This highly acclaimed work reflects on the nature that we, and our religions, sprang from. The biblical story of Jacob has been interpreted in a multitude of ways, but never more persuasively than by Trevor Herriot in Jacob's Wound. The central idea is that Jacob, representing the farmer and civilized man, suffers a deep wound when he swindles the birthright of Esau, representing the hunter and primitive man. Herriot queries whether we, as Jacob did with Esau, can eventually reconcile with the wilderness that we have conquered and have been estranged from for so long.
Jacob's Wound takes readers on an untrodden path through history, nature, science, and theology, sharing stories and personal experiences that beautifully illuminate what we once were and what we have become.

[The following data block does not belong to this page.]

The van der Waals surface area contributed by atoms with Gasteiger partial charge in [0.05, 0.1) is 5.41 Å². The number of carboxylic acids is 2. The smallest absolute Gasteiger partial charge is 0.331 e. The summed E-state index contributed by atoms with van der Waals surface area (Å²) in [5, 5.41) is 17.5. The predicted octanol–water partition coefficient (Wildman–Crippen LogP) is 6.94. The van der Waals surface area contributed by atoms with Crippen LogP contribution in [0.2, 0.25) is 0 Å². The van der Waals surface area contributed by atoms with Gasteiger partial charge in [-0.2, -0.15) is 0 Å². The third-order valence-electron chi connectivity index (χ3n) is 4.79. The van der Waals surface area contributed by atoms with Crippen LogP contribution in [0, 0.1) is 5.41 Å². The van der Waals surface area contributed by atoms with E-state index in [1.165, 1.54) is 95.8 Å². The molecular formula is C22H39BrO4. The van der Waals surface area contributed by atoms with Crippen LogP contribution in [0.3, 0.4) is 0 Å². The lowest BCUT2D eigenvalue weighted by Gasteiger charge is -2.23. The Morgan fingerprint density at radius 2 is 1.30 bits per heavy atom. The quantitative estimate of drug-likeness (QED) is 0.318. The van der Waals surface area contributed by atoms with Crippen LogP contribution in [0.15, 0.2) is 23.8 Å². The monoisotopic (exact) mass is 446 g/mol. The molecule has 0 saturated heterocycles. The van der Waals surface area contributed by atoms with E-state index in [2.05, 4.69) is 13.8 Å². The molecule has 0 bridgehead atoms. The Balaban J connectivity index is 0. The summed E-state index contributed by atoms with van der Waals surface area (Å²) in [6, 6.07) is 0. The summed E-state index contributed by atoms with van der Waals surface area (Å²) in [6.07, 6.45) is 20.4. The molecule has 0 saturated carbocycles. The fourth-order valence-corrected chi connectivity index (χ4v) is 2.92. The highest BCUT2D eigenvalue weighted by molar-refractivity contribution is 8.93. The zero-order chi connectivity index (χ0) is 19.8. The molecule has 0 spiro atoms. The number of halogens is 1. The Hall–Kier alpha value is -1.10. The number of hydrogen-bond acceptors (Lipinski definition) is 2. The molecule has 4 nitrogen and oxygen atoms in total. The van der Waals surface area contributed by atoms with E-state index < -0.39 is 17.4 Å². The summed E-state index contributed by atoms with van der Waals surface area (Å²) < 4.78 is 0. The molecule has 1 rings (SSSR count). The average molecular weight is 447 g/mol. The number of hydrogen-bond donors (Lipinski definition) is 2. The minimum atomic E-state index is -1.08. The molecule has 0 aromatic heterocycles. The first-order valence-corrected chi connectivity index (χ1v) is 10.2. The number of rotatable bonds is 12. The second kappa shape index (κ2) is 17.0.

In a series of meditations on nature and wildness, religion and spirituality, sojourning and home, Herriot (River in a Dry Land) demonstrates both the contemplative mysticism that returned him to his Catholic roots and the sharp eye of a naturalist distinctly aware of his physical surroundings. In the first half of the book, "Ascending Hakkarmel," Herriot describes the intimate practice of living occasionally in a tipi on "the Land," his family's retreat, in chapters alternating with meditations on the Bible, such as the conflict between Jacob and Esau, and religious or spiritual teachings and experiences, such as Teilhard de Chardin's. In the book's second half, titled "From Mount Carmel," the author continues, in writing that is lush and evocative, to toggle between personal anecdote and thoughts on scripture and religious tradition. The chapter titles of this half, such as "Wild Grace," "Scapular 1" and "Into the Presence of God 1. Descend," belie the author's poetic style. Herriot provides, rather than a sustained ecological or theological argument, an engaged reflection on nature and God.